Cruisers Forum
 


Join CruisersForum Today

Reply
 
Thread Tools Rate Thread Display Modes
Old 27-03-2015, 02:52   #436
Registered User
 
El Pinguino's Avatar

Join Date: Aug 2013
Location: Punta Arenas ahorra
Boat: 39' Westerly Sealord
Posts: 3,953
Re: Speed Through GPS Versus Old Fashioned Paddle Log

Quote:
Originally Posted by Dockhead View Post
Pitots . . . LOL . . . you crack me up

Actually, there are very few power boats on the Hamble -- the ratio is about 20:1. About 4000 sailboats. And the powerboaters are mostly extremely courteous and skillful. The whole problem here is blithely assuming that COG will do just fine if you don't feel like keeping up the paddlewheel -- good enough for government work, as they say . . . why do we need STW anyway? But in some cases, it is glaringly not.
Take care that you don't split clean in half ... you may downflood and sink...

I must admit that apart from a few days 20 odd years ago I haven't been afloat on the Hamble since '65..

However ... lookee here and enjoy the Vimeo
The Hamble in Full Spate - locally known as the Hamble Scramble - Cruising Anarchy - Sailing Anarchy Forums
__________________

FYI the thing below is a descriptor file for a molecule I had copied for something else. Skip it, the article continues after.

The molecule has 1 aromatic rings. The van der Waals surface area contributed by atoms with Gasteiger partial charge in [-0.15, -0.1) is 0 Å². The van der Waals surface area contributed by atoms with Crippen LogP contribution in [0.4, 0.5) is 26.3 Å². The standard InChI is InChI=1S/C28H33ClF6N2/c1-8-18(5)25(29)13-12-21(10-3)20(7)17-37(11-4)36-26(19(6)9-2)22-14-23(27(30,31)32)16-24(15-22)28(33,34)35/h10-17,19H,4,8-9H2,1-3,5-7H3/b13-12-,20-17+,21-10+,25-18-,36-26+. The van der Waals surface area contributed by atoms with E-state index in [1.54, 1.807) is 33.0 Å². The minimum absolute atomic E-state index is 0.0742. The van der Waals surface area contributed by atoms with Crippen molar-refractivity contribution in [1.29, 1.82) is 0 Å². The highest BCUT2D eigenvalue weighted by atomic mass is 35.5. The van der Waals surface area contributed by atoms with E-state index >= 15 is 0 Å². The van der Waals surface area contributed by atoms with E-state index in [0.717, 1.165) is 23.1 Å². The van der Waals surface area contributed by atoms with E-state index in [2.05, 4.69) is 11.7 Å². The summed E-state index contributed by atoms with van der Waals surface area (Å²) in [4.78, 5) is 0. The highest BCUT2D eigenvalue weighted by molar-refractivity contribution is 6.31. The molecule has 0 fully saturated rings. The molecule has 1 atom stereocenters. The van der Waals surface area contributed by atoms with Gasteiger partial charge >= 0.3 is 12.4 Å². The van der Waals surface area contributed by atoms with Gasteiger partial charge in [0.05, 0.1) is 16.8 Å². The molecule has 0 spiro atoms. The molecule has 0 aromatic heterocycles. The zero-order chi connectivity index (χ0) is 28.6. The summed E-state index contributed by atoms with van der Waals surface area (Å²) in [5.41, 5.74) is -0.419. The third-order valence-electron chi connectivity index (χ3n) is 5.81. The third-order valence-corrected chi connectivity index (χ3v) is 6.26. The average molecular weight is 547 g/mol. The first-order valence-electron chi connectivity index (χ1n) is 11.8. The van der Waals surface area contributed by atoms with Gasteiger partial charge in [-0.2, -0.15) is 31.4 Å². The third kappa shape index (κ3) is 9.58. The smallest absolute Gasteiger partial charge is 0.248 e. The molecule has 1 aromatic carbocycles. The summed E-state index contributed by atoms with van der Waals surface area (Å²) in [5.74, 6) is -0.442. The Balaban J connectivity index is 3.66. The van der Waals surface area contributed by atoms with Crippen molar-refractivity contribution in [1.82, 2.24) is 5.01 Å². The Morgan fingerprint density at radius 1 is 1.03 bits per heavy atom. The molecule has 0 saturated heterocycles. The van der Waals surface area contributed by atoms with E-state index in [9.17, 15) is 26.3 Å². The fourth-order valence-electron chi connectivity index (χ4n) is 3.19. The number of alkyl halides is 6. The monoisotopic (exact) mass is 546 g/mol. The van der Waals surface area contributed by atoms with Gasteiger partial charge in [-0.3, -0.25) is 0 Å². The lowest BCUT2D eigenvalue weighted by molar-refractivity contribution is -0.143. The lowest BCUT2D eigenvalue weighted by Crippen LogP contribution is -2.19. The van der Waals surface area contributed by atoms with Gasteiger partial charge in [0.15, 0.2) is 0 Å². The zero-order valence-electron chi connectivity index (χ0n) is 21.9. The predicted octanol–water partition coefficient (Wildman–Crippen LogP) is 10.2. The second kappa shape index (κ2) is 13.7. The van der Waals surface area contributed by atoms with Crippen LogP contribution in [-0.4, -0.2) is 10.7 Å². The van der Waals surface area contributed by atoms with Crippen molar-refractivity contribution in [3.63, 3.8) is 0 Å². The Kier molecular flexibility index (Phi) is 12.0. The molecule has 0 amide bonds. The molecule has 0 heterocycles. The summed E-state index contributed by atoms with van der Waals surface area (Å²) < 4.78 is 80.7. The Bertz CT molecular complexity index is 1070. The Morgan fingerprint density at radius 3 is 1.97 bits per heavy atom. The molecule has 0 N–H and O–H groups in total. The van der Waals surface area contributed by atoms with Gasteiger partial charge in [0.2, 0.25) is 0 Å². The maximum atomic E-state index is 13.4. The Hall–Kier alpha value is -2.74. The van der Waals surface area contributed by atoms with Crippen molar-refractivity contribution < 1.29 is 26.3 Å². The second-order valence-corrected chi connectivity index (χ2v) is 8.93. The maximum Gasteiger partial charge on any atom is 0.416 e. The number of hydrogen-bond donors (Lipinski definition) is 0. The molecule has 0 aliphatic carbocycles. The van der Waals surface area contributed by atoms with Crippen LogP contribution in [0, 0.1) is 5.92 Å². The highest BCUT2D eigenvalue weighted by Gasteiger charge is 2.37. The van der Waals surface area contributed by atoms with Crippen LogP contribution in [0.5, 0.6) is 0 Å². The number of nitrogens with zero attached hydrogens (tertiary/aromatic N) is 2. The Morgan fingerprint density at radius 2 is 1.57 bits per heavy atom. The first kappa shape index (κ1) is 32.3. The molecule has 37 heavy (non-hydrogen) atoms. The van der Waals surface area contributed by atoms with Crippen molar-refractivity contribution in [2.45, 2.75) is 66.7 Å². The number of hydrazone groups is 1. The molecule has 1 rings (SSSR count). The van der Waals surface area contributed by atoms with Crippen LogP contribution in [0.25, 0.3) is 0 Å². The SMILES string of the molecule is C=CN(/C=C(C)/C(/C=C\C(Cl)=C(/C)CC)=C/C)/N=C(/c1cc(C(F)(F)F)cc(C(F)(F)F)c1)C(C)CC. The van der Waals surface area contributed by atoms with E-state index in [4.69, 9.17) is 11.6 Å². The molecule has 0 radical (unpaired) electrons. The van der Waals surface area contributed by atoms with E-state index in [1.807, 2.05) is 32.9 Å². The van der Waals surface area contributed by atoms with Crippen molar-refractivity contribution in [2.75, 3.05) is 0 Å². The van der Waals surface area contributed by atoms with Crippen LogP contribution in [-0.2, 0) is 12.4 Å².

El Pinguino is offline   Reply With Quote
Old 27-03-2015, 03:51   #437
Moderator
 
Dockhead's Avatar

Cruisers Forum Supporter

Join Date: Mar 2009
Location: Cowes (Winter), Baltic (Summer) (the boat!); somewhere in the air (me!)
Boat: Cutter-Rigged Moody 54
Posts: 19,750
Re: Speed Through GPS Versus Old Fashioned Paddle Log

Quote:
Originally Posted by El Pinguino View Post
Take care that you don't split clean in half ... you may downflood and sink...

I must admit that apart from a few days 20 odd years ago I haven't been afloat on the Hamble since '65..

However ... lookee here and enjoy the Vimeo
The Hamble in Full Spate - locally known as the Hamble Scramble - Cruising Anarchy - Sailing Anarchy Forums
No split -- I do not consider those powerboaters to be stupid just because of this mistake. They don't have any STW data, and then they see the speed limit -- what else are they supposed to do? Could happen to anyone. As we've seen from this thread, very few people actually "get it".

There are some gorgeous power boats on the Hamble -- a number of beautiful old motor yachts from the '30's, for example, like Bounty, Seafin, and others.

I like motor vessels -- especially full displacement, narrow beam ones. One of my best friends just bought a 60m former polar research vessel to use as a yacht -- what a magnificent vessel!! With a helo on the after deck. Surely the most extraordinary toy one could ever have. I was on board it a couple weeks ago in the Med with him. If I just didn't love to sail as passionately as I do, I would gladly go over to stinkpots. Hey, I even like cats

I haven't participated in the full-on "Hamble Scramble" in a while -- I migrated to the Eastern Baltic last summer and am preparing to do it again this summer. The harbormaster sublets my precious mooring, and I only get back a proportionate share of the nominal annual fee! If I were allowed to sublet it myself, it would pay for the whole summer's cruise! I spend fall and spring on the Hamble, and winter in Cowes, these last years, and summers out cruising somewhere.